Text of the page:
And how would you check this enough to verify that on the day the pilot was going to follow those procedures?

 

 

I expect that, in the interests of their own survival, every 737-MAX 8 pilot has learned as much as he can about MCAS, whether his airline published procedures or not.

 

In this kind of situation, the FAA/ICAO/CAA/Boeing/Airbus procedures requiring complete validation and vetting of documentation (not the least by each of their lawyers) before release to users, is more of a hindrance than a help.

 

 

You are suggesting that every pilot needs to go onto wikipedia asap, google for MCAS hacks and apply them when quora says they should apply them, and that you would feel completely safe in one of these things?

 

I applaud your bravery.

 

 

Nope, not what I'm suggesting at all.

 

What I'm saying is that pilots are as interested in surviving as anyone else. So a prudent pilot will make it their business to get the information. And that the prove-it-is-100%-right-with paperwork-and-audiitability approach of regulatory authorities inevitably lags behind the real world information requirements. And that the 737 MAX 8 MCAS issue is an example of this.

 

No, I wouldn't feel safe in one of these. I'm glad that my upcoming holiday doesn't include a 737 MAX 8 flight.

 

 


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  Reply # 2196726 12-Mar-2019 19:26
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Now Singapore has banned them pending more information.


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  Reply # 2196731 12-Mar-2019 19:45
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PolicyGuy:

 

I don't believe any new / changed B737 MAX software or hardware has been approved or issued.
The only changes as far as I know, is to include documentation in the flight crew reference manuals that the MCAS exists, and how it works.

 

There are probably very serious discussions going on between Boeing and the main certification authorities (FAA & EASA) about how a system that is critical to flight safety can rely on a single sensor (Angle of Attack indicator) input with no redundancy, no 'voting', not even a 'disagree flag'
Just my $0.02

 

 

And whether FAA's decision to not require a new type rating given MCAS was the right one. Will be interesting to see if they double down, or ground all MAX until pilots can be trained for a new type rating. So far they appear to be doubling down.


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  Reply # 2196733 12-Mar-2019 19:47
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Looks like Air NZ made the right call with A32x neo.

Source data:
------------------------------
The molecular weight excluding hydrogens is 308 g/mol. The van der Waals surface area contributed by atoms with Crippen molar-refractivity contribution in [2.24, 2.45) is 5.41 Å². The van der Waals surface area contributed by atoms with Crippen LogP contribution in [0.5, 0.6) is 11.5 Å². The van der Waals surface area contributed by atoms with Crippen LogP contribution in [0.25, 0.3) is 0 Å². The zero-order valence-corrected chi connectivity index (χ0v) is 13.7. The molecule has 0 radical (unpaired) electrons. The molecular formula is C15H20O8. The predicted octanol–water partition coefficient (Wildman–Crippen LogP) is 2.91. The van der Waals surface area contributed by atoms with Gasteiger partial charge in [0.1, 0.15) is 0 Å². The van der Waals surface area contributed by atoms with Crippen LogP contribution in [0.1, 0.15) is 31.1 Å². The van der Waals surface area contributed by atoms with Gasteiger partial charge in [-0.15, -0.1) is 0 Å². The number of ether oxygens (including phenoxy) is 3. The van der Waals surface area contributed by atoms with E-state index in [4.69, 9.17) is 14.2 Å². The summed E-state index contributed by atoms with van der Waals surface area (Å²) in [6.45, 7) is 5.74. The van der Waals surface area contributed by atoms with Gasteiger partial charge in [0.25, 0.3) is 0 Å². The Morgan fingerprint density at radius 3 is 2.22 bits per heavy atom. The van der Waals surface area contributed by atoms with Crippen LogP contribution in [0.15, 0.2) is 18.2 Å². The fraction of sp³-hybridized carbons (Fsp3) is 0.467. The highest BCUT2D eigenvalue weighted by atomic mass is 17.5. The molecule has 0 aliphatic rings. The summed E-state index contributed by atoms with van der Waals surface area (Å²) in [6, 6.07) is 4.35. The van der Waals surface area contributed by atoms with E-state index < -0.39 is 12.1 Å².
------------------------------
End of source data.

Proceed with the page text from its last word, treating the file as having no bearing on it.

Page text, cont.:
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  Reply # 2196753 12-Mar-2019 20:24
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Beccara:

 

Hmmmm, Reminds me of the rudder hard over issues with the 737 in the 90's. As a general point I tend to avoid new models from both Boeing and Airbus for at least 3-4 years, New designed in aviation tend to be proven in blood (mostly). This wouldn't be the first time a new class in the same family causes problems with pilot training (Thinking Kegworth)

 

 

I was going to mention that, but there were two issues. Wasn't sure the exact details. One, two went down, the rudder went hard over. The case was the rear door detached, airflow took it to the rudder. The other was a rudder hardcover due to a jammed piston that had ice buildup, but want sure if that was 737 or not. 


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  Reply # 2196755 12-Mar-2019 20:27
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Batman:

 

frankv:

 

networkn:

 

And how would you check this enough to verify that on the day the pilot was going to follow those procedures?

 

 

I expect that, in the interests of their own survival, every 737-MAX 8 pilot has learned as much as he can about MCAS, whether his airline published procedures or not.

 

In this kind of situation, the FAA/ICAO/CAA/Boeing/Airbus procedures requiring complete validation and vetting of documentation (not the least by each of their lawyers) before release to users, is more of a hindrance than a help.

 

 

 

 

You are suggesting that every pilot needs to go onto wikipedia asap, google for MCAS hacks and apply them when quora says they should apply them, and that you would feel completely safe in one of these things?

 

I applaud your bravery.

 

 

Lion Air has instructed every pilot better than a global alert by the Safety Boards or Boeing.


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  Reply # 2196757 12-Mar-2019 20:30
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Beccara:

 

TBH I've always been a little bit uneasy with the certification process for new models of the existing family, I understand the commercial reasons for it but if it turns out that these crashes are because of pilot unfamiliarity then it's another kegworth and another reason pilots at the very least shouldn't be bouncing between different models with 3-10 sim hours and a check ride

 

 

Im probably not up to date on this, I thought after Lion Air the issue was the new model is not the same as the old model, software wise. That was supposed to be fixed and updated across all aircraft? You cant just hop in the simulator to do the legal catchup.